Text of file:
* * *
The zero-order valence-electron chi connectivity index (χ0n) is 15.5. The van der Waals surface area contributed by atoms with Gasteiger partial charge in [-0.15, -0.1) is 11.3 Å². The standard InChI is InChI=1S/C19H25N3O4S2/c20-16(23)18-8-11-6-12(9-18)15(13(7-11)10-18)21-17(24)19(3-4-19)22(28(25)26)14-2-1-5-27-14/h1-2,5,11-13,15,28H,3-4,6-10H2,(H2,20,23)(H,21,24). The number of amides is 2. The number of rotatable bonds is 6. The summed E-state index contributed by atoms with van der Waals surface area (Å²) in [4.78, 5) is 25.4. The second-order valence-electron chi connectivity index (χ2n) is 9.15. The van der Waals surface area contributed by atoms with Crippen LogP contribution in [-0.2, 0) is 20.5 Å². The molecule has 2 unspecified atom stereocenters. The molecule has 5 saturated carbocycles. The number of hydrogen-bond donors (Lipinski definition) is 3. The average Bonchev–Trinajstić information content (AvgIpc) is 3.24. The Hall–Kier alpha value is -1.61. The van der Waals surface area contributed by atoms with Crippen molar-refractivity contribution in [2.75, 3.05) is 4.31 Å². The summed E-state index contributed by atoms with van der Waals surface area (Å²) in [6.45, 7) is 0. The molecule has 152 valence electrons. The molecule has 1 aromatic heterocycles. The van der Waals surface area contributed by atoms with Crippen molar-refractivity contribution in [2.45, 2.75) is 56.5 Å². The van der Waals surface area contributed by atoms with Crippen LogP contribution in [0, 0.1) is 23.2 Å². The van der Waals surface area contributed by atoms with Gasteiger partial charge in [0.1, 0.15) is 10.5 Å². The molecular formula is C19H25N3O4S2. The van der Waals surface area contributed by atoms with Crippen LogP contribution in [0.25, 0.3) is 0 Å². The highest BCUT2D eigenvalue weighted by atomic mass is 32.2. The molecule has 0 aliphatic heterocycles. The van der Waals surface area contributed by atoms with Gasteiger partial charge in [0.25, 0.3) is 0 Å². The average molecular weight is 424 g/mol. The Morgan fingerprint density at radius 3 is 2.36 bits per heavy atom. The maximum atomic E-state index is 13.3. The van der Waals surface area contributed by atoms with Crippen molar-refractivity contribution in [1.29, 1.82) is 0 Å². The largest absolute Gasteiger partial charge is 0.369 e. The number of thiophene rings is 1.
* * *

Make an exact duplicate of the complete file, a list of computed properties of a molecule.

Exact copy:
The zero-order valence-electron chi connectivity index (χ0n) is 15.5. The van der Waals surface area contributed by atoms with Gasteiger partial charge in [-0.15, -0.1) is 11.3 Å². The standard InChI is InChI=1S/C19H25N3O4S2/c20-16(23)18-8-11-6-12(9-18)15(13(7-11)10-18)21-17(24)19(3-4-19)22(28(25)26)14-2-1-5-27-14/h1-2,5,11-13,15,28H,3-4,6-10H2,(H2,20,23)(H,21,24). The number of amides is 2. The number of rotatable bonds is 6. The summed E-state index contributed by atoms with van der Waals surface area (Å²) in [4.78, 5) is 25.4. The second-order valence-electron chi connectivity index (χ2n) is 9.15. The van der Waals surface area contributed by atoms with Crippen LogP contribution in [-0.2, 0) is 20.5 Å². The molecule has 2 unspecified atom stereocenters. The molecule has 5 saturated carbocycles. The number of hydrogen-bond donors (Lipinski definition) is 3. The average Bonchev–Trinajstić information content (AvgIpc) is 3.24. The Hall–Kier alpha value is -1.61. The van der Waals surface area contributed by atoms with Crippen molar-refractivity contribution in [2.75, 3.05) is 4.31 Å². The summed E-state index contributed by atoms with van der Waals surface area (Å²) in [6.45, 7) is 0. The molecule has 152 valence electrons. The molecule has 1 aromatic heterocycles. The van der Waals surface area contributed by atoms with Crippen molar-refractivity contribution in [2.45, 2.75) is 56.5 Å². The van der Waals surface area contributed by atoms with Crippen LogP contribution in [0, 0.1) is 23.2 Å². The van der Waals surface area contributed by atoms with Gasteiger partial charge in [0.1, 0.15) is 10.5 Å². The molecular formula is C19H25N3O4S2. The van der Waals surface area contributed by atoms with Crippen LogP contribution in [0.25, 0.3) is 0 Å². The highest BCUT2D eigenvalue weighted by atomic mass is 32.2. The molecule has 0 aliphatic heterocycles. The van der Waals surface area contributed by atoms with Gasteiger partial charge in [0.25, 0.3) is 0 Å². The average molecular weight is 424 g/mol. The Morgan fingerprint density at radius 3 is 2.36 bits per heavy atom. The maximum atomic E-state index is 13.3. The van der Waals surface area contributed by atoms with Crippen molar-refractivity contribution in [1.29, 1.82) is 0 Å². The largest absolute Gasteiger partial charge is 0.369 e. The number of thiophene rings is 1.